Favorite things to do in Austin: I most love going around the hike and bike trail in Austin and working out at Lifetime Fitness, although I don't get to do enough of either!


Austin, TX


Austin, TX

Brett Hurt


  • Brett Hurt is the Founder, and until November, 2012, was the Chief Executive Officer and President of Bazaarvoice, where he was responsible for guiding the company's strategy. He is a seasoned CEO, and has been pioneering e-commerce innovations since 1998 and online communities since 1982.
  • Brett has extensive experience in the online marketing arena, especially as it pertains to e-commerce. He founded Coremetrics in February 1999 after spending 10 years developing Internet-based software. Brett helped grow Coremetrics into the leading marketing analytics solution for e-commerce and Forrester Research rated Coremetrics #1 in the industry.
  • Prior to Coremetrics, Brett was the founder and CEO of Hurt Technology Consulting and BodyMatrix, an online retailer of sports nutrition products. Before that, he was a consultant at Deloitte Consulting and Andersen Consulting (now Accenture).
  • Brett has more than 15 years of Internet programming experience and has developed multiple software applications, including Internet marketing analysis solutions, eCommerce platforms, Web-based classroom management applications, virtual communities, multiplayer online games, and Bulletin Board System (BBS) software.
  • He started programming when he was seven years old, launched a BBS on a 110-baud modem when he was ten, and created one of the first Internet-based multiplayer games in 1990. Brett holds an MBA in High-Tech Entrepreneurship from the Wharton School at the University of Pennsylvania and a BBA in Management Information Systems from the University of Texas at Austin.
  • Brett was named Entrepreneur of the Year for Austin in 2009 and is a member of the Austin chapter of the international Young Presidents' Organization (YPO). He proudly served three terms over six years on the Board of Directors of Shop.org, the leading non-profit industry association for retailers online and a division of the National Retail Federation, the largest trade organization for retailers.
  • He serves as an Entrepreneur-in-Residence at the Wharton School, is an inventor (US Patent #7,050,989), and presents at various industry events and universities. Brett passionately speaks on and interviews other CEOs about how company culture drives performance. He has a long-term aspiration to write a book on the subject, with the working name How to Make Your Company Suck Less.
  • One of the few and incredibly proud, Brett’s a native Austinite and an enthusiastic supporter of both local businesses and entrepreneurs. He’s dedicated to an overall healthy lifestyle, and is a yoga practitioner and an aspiring vegan. A budding oenophile, red wine is an increasing area of passion (especially cult California reds).
  • Outside of Bazaarvoice, his biggest and most rewarding project is raising his two children with Debra, his incredible wife. And now there are two puppies in the household, which adds to the fun (and, yes, chaos at times).
  • I think I am a bootstrapper at heart. I think that I realize that capital -- the best application of capital in a business is when you've got a working business model and you need to throw gasoline on the fire. When you say, "Gosh, you know, if I could get this in the hands of people all over the world, then this is going to be a really big business." That's when you need capital.
  • You know, there's other areas where you need capital, I mean if you're starting a business that is very capital-intensive and you're not independently wealthy, like for example, if you want to start a restaurant, like Tyson Cole did with Uchi, and it's going to cost you millions of dollars to build it, well, guess what?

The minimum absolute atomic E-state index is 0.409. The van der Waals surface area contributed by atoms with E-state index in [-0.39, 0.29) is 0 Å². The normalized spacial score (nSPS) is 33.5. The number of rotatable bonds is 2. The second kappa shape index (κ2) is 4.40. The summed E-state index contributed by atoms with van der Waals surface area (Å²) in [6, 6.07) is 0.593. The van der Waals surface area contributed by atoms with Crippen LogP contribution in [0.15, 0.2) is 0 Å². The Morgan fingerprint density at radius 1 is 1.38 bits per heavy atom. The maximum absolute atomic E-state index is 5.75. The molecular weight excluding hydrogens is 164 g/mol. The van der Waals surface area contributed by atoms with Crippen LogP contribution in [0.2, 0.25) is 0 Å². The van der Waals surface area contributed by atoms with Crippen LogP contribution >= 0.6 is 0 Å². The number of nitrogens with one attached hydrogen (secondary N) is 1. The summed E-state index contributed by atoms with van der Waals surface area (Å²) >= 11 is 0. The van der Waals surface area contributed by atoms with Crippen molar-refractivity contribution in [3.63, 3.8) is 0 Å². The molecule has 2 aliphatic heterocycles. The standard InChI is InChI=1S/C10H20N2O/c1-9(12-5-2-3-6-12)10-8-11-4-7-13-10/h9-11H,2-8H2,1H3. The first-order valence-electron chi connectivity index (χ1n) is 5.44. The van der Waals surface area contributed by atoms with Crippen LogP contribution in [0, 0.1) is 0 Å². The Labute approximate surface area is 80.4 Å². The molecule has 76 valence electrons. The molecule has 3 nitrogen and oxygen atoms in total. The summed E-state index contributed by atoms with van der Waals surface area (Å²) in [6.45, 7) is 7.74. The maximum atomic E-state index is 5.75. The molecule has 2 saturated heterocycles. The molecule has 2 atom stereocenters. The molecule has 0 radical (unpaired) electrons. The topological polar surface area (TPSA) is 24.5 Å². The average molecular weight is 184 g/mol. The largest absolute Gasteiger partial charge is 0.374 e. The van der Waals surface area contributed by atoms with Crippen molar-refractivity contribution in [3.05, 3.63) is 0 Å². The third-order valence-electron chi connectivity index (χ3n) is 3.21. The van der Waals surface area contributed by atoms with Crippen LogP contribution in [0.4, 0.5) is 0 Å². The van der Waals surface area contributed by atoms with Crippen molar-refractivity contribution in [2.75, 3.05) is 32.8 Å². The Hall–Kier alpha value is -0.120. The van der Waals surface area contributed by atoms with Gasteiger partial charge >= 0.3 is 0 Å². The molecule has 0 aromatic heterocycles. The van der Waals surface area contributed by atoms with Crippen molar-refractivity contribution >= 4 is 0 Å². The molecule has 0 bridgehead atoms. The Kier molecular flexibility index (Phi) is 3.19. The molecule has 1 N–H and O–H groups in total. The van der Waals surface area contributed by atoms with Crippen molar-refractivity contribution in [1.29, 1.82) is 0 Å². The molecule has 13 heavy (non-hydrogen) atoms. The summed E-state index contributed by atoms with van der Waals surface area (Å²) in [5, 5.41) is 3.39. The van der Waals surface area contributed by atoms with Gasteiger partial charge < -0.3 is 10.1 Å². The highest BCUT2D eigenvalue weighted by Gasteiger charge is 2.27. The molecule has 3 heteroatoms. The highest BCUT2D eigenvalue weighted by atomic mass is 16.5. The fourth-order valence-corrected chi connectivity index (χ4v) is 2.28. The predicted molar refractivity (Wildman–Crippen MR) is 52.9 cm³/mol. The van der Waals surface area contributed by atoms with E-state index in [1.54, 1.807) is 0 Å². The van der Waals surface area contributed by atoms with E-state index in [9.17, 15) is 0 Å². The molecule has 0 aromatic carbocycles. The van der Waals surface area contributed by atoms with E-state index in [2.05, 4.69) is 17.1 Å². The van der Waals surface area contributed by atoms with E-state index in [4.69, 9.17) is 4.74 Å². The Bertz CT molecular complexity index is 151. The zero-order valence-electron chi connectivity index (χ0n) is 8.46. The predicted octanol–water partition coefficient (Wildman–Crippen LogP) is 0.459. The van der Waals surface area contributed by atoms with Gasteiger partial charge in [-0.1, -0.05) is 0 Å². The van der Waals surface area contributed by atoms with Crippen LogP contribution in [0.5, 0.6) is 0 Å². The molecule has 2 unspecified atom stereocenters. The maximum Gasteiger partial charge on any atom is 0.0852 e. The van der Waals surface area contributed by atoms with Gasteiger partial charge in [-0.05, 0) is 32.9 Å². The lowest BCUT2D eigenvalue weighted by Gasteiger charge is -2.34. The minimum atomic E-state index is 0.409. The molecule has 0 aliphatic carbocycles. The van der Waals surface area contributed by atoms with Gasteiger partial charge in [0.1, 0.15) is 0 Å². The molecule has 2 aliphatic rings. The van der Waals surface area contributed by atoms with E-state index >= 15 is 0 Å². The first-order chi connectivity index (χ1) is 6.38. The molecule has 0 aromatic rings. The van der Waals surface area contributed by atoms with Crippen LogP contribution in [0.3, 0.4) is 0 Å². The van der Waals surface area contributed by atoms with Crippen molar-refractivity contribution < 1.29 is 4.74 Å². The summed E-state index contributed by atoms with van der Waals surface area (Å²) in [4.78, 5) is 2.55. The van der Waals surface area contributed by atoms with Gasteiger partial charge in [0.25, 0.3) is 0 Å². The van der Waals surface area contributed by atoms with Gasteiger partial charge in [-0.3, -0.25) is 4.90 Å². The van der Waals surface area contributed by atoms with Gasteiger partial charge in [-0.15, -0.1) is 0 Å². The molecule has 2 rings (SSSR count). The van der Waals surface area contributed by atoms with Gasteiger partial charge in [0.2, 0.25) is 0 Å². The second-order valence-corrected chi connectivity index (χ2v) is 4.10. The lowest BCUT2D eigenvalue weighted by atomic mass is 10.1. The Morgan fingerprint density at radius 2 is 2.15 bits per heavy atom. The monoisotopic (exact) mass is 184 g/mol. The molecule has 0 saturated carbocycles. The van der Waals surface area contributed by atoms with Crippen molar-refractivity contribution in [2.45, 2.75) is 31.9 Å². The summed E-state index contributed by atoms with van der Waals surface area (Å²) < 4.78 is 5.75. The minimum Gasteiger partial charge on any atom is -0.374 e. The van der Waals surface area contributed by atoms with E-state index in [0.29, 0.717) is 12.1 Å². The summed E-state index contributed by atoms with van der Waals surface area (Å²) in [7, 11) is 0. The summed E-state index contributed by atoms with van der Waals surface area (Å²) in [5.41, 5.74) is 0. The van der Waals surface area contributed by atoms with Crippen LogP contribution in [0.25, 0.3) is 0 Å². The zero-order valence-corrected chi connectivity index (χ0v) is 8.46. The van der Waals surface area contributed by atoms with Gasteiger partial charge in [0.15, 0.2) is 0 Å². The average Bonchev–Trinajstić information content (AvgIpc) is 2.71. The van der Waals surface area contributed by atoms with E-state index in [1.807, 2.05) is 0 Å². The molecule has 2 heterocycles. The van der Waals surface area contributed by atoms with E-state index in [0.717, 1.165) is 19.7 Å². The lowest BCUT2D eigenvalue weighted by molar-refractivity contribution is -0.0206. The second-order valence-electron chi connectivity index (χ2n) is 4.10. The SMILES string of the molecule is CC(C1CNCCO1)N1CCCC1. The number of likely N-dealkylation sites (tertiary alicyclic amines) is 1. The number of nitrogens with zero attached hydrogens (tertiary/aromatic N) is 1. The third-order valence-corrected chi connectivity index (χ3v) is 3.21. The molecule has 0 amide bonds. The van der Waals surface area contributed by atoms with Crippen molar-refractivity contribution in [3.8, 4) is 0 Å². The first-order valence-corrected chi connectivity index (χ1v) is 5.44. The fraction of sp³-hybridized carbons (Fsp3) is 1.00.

• He went out and raised money for that, and those investors did incredibly well. Some of those investors are friends of mine, they did incredibly well. That was one of the best restaurant returns and it may be the best restaurant return in Austin history.
  • But I think at my core, I realize that, especially from the Coremetrics experience, that every time you spend a dollar you better make sure you're spending it on high ROI way. That you are going to get a good return on that investment for yourself and for your investors.
  • And so I'd say that I blended the two approaches. And I think you can build a really big business if you blend the two approaches.
  • Capital can poison you, it is true. If you take a lot of capital and you use that as an excuse, even if it is subconscious, to kind of take your foot off the throttle and say, "Wow, you know, we can get really nice office chairs and we can do this and that." And we've seen those stories, right? And we've seen those stories in Austin, too. Versus "We've really got to use this capital carefully. We've really got to get clients paying us."
  • And so if you look at Bazaarvoice today, Bazaarvoice today has over $100 million in revenue. We spent around $10 million of investor capital to get to over $100 million in revenue. And that's something I am really proud of because there's very few Software-as-a-Service companies, or any businesses, that get to that level of revenue run-rate on that little capital.
  • And so you could say we're mostly a customer-funded business, that we very early on created something people must have and got them to pay us upfront, and used that cash to plow back into research and development and growth.
  • I would actually say that the only way to learn as an entrepreneur is to actually experience it, to actually do it. You know, as Guy Kawasaki would say, "Don't worry, be crappy. Just get started," in his great book The Art of Start.
  • So you've just got to jump in, you've got to be unafraid, and hopefully, you've surrounded yourself by mentors who are going to catch you a bit when you fall and prop you back up. That really is the way to learn. If you read a lot of books while you're doing it, it's even better because it will reinforce what you're learning as you go through the process and sometimes, you'll read something and you won't really get it but then you'll get it in about a year after, when you have more experience and you've made a lot of mistakes.